| 2001:db8::/32         | 192.0.2.33 | 2001:db8:c000:221::          |
   | 2001:db8:100::/40     | 192.0.2.33 | 2001:db8:1c0:2:21::          |
   | 2001:db8:122::/48     | 192.0.2.33 | 2001:db8:122:c000:2:2100::   |
   | 2001:db8:122:300::/56 | 192.0.2.33 | 2001:db8:122:3c0:0:221::     |
   | 2001:db8:122:344::/64 | 192.0.2.33 | 2001:db8:122:344:c0:2:2100:: |
   | 2001:db8:122:344::/96 | 192.0.2.33 | 2001:db8:122:344::192.0.2.33 |
   +-----------------------+------------+------------------------------+

    Table 1: Text representation of IPv4-Embedded IPv6 addresses using
                         Network-Specific Prefixes

     +-------------------+--------------+----------------------------+
     | Well Known Prefix | IPv4 address | IPv4-Embedded IPv6 address |
     +-------------------+--------------+----------------------------+
     | 64:ff9b::/96      |  192.0.2.33  | 64:ff9b::192.0.2.33        |
     +-------------------+--------------+----------------------------+

    Table 2: Text representation of IPv4-Embedded IPv6 addresses using
                           the Well-Known Prefix

   The Network-Specific Prefix examples in Table 1 are derived from the
   IPv6 prefix reserved for documentation in [RFC3849].  The IPv4
   address 192.0.2.33 is part of the subnet 192.0.2.0/24 reserved for
   documentation in [RFC5735].  The representation of IPv6 addresses is
   compatible with [I-D.ietf-6man-text-addr-representation].


3.  Deployment Guidelines

3.1.  Restrictions on the use of the Well-Known Prefix

   The Well-Known Prefix MUST NOT be used to represent non global IPv4
   addresses, such as those defined in [RFC1918] or listed in section 3
   of [RFC5735].  Address translators MUST NOT translate packets in



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   which an address is composed of the Well-Known Prefix and a non
   global IPv4 address, they MUST drop these packets.

   The Well-Known Prefix SHOULD NOT be used to construct IPv4-
   Translatable IPv6 addresses.  The nodes served by IPv4-Translatable
   IPv6 addresses should be able to receive global IPv6 traffic bound to
   their IPv4-Translatable IPv6 address without incurring intermediate
   protocol translation.  This is only possible if the specific prefix
   used to build the IPv4-Translatable IPv6 addresses is advertized in
   inter-domain routing, but the advertisement of more specific prefixes
   derived from the Well-Known Prefix is not supported, as explained in
   Section 3.2.  Network-Specific Prefixes SHOULD be used in these
   scenarios, as explained in Section 3.3.

   The Well-Known Prefix MAY be used by organizations deploying
   translation services, as explained in Section 3.4.

3.2.  Impact on Inter-Domain Routing

   The Well-Known Prefix MAY appear in inter-domain routing tables, if
   service providers decide to provide IPv6-IPv4 interconnection
   services to peers.  Advertisement of the Well-Known Prefix SHOULD be
   controlled either by upstream and/or downstream service providers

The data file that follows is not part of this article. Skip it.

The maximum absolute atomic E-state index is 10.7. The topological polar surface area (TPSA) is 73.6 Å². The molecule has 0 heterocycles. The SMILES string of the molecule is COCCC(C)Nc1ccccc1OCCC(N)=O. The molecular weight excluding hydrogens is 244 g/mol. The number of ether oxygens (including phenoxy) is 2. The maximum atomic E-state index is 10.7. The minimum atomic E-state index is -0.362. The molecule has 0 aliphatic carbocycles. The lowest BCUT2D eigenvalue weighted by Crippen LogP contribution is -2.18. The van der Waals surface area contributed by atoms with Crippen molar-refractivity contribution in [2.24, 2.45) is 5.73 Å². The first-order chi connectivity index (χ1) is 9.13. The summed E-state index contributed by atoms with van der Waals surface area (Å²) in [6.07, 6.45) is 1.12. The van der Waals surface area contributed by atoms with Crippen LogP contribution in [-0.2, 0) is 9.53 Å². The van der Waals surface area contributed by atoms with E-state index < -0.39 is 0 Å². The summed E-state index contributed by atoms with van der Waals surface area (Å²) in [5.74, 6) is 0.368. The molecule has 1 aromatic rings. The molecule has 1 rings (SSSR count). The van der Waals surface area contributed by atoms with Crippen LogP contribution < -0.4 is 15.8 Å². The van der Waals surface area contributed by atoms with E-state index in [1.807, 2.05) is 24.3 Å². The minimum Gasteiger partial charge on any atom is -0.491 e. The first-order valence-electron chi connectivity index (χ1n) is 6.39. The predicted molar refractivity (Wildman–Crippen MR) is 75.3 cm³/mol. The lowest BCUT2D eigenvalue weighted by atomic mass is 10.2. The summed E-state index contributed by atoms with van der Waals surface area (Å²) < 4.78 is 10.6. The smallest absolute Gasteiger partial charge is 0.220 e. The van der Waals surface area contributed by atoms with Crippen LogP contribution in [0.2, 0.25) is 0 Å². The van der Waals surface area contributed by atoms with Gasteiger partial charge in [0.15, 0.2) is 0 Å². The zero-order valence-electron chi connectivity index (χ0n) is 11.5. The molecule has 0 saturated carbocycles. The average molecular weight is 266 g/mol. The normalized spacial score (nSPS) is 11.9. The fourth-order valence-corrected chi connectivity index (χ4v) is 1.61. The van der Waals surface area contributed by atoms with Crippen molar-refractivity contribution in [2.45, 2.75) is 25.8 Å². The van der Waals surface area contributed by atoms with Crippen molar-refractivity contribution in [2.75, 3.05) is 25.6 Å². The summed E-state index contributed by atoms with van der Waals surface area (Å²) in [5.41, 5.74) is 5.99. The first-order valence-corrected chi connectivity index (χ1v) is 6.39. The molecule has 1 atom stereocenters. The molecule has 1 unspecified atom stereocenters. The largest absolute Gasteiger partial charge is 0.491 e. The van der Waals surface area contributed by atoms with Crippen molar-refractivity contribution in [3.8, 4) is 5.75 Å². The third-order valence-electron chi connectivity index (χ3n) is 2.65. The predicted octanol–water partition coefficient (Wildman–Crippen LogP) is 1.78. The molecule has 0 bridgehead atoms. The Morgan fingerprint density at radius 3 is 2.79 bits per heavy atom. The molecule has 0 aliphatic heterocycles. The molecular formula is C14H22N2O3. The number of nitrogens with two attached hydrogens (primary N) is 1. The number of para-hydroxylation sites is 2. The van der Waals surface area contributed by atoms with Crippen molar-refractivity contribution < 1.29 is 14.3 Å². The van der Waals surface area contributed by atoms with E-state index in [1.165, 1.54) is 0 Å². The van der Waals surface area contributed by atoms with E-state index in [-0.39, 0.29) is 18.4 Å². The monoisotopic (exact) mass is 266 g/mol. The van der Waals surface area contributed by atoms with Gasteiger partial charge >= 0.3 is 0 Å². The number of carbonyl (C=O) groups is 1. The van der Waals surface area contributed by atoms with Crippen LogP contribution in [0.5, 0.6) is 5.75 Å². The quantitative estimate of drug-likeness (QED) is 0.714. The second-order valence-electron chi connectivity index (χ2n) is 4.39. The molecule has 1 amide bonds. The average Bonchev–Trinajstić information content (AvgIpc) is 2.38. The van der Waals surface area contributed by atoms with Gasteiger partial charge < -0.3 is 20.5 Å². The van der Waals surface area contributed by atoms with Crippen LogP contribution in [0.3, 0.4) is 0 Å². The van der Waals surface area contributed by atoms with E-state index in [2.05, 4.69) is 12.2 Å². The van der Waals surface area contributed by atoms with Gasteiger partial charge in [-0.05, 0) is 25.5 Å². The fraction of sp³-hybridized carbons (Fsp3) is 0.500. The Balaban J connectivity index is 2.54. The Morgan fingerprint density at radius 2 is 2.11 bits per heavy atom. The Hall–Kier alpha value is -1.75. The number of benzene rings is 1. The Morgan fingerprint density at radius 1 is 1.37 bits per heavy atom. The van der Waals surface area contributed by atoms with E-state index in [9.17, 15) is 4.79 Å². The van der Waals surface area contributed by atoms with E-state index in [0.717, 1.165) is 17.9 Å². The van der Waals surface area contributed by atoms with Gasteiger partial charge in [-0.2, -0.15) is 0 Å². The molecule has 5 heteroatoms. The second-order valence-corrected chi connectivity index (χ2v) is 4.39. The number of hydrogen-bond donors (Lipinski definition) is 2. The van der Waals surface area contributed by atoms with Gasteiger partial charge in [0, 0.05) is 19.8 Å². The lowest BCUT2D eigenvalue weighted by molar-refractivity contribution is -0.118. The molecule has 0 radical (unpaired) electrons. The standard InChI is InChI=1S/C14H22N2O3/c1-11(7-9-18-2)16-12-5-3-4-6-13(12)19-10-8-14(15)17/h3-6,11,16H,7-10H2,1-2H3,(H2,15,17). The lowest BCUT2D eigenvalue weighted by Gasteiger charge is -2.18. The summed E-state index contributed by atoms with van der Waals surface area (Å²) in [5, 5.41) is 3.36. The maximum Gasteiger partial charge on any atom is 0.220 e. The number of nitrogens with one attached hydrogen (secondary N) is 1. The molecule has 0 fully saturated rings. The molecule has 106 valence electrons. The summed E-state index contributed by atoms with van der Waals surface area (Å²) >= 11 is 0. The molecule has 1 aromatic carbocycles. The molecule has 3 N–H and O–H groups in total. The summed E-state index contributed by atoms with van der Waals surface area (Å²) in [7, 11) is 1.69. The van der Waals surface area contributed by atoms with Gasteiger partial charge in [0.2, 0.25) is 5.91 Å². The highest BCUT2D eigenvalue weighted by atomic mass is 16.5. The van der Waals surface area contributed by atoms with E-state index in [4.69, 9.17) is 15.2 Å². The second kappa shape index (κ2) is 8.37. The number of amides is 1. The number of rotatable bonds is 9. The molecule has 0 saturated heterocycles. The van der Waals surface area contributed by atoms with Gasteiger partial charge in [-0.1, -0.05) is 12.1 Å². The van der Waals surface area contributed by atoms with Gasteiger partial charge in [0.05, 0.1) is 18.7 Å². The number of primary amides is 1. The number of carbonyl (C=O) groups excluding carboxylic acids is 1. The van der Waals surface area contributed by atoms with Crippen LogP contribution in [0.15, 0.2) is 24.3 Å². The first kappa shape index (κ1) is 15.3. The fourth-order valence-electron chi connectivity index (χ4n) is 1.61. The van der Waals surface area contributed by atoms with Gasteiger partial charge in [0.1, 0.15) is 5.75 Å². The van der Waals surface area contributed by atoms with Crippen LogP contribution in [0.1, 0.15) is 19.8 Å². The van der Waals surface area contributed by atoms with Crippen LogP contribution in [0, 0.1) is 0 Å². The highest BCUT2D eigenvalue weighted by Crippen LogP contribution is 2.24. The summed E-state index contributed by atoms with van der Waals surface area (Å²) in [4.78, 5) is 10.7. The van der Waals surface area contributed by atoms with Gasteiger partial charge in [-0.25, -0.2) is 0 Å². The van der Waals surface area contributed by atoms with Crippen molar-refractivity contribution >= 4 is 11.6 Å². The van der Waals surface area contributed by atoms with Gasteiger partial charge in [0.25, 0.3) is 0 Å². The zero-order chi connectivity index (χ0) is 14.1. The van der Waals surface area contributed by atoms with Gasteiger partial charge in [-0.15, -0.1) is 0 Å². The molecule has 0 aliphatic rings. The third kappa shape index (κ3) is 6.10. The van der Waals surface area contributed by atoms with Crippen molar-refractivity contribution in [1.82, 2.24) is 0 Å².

according to inter-domain routing policies, e.g., through
   configuration of BGP [RFC4271].  Organizations that advertize the
   Well-Known Prefix in inter-domain routing MUST be able to provide
   IPv4/IPv6 translation service.

   When the IPv4/IPv6 translation relies on the Well-Known Prefix, IPv4
   Embedded IPv6 prefixes longer than the Well-Known Prefix MUST NOT be
   advertised in BGP (especially e-BGP) [RFC4271] because this leads to
   importing the IPv4 routing table into the IPv6 one and therefore
   introduces scalability issues to the global IPv6 routing table.
   Administrators of BGP nodes SHOULD configure filters that discard
   advertisements of embedded IPv6 prefixes longer than the Well-Known
   Prefix.

   When the IPv4/IPv6 translation service relies on Network-Specific
   Prefixes, the IPv4-Translatable IPv6 prefixes used in stateless
   translation MUST be advertised with proper aggregation to the IPv6
   Internet.  Similarly, if translators are configured with multiple
   Network-Specific Prefixes, these prefixes MUST be advertised to the
   IPv6 Internet with proper aggregation.

3.3.  Choice of Prefix for Stateless Translation Deployments

   Organizations may deploy translation services using stateless
   translation.  In these deployments, internal IPv6 nodes are addressed



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   using IPv4-Translatable IPv6 addresses, which enable them to be
   accessed by IPv4 nodes.  The addresses of these external IPv4 nodes
   are then represented in IPv4-converted IPv6 addresses.

   Organizations deploying stateless IPv4/IPv6 translation SHOULD assign
   a Network-Specific Prefix to their IPv4/IPv6 translation service.
   IPv4-Translatable and IPv4-converted IPv6 addresses MUST be
   constructed as specified in Section 2.2.  IPv4-Translatable IPv6
   addresses MUST use the selected Network-Specific Prefix.  Both IPv4-
   Translatable IPv6 addresses and IPv4-converted IPv6 addresses SHOULD
   use the same prefix.

   Using the same prefix ensures that IPv6 nodes internal to the
   organization will use the most efficient paths to reach the nodes